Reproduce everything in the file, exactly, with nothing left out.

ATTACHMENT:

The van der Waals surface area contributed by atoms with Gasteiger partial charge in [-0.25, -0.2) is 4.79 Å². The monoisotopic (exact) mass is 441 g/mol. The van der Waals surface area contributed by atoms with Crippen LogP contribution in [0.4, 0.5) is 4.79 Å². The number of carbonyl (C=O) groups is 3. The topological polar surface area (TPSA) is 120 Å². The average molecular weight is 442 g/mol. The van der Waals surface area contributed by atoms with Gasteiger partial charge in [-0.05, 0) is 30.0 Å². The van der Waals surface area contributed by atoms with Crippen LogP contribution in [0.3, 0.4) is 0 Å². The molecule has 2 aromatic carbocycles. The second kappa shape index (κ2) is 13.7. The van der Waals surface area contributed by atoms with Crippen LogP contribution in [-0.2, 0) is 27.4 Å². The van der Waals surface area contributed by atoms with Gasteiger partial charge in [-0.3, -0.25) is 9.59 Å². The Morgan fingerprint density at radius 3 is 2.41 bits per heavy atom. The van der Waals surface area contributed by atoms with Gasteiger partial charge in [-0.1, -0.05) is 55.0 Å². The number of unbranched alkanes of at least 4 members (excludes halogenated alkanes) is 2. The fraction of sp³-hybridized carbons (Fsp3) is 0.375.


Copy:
The van der Waals surface area contributed by atoms with Gasteiger partial charge in [-0.25, -0.2) is 4.79 Å². The monoisotopic (exact) mass is 441 g/mol. The van der Waals surface area contributed by atoms with Crippen LogP contribution in [0.4, 0.5) is 4.79 Å². The number of carbonyl (C=O) groups is 3. The topological polar surface area (TPSA) is 120 Å². The average molecular weight is 442 g/mol. The van der Waals surface area contributed by atoms with Gasteiger partial charge in [-0.05, 0) is 30.0 Å². The van der Waals surface area contributed by atoms with Crippen LogP contribution in [0.3, 0.4) is 0 Å². The molecule has 2 aromatic carbocycles. The second kappa shape index (κ2) is 13.7. The van der Waals surface area contributed by atoms with Crippen LogP contribution in [-0.2, 0) is 27.4 Å². The van der Waals surface area contributed by atoms with Gasteiger partial charge in [-0.3, -0.25) is 9.59 Å². The Morgan fingerprint density at radius 3 is 2.41 bits per heavy atom. The van der Waals surface area contributed by atoms with Gasteiger partial charge in [-0.1, -0.05) is 55.0 Å². The number of unbranched alkanes of at least 4 members (excludes halogenated alkanes) is 2. The fraction of sp³-hybridized carbons (Fsp3) is 0.375.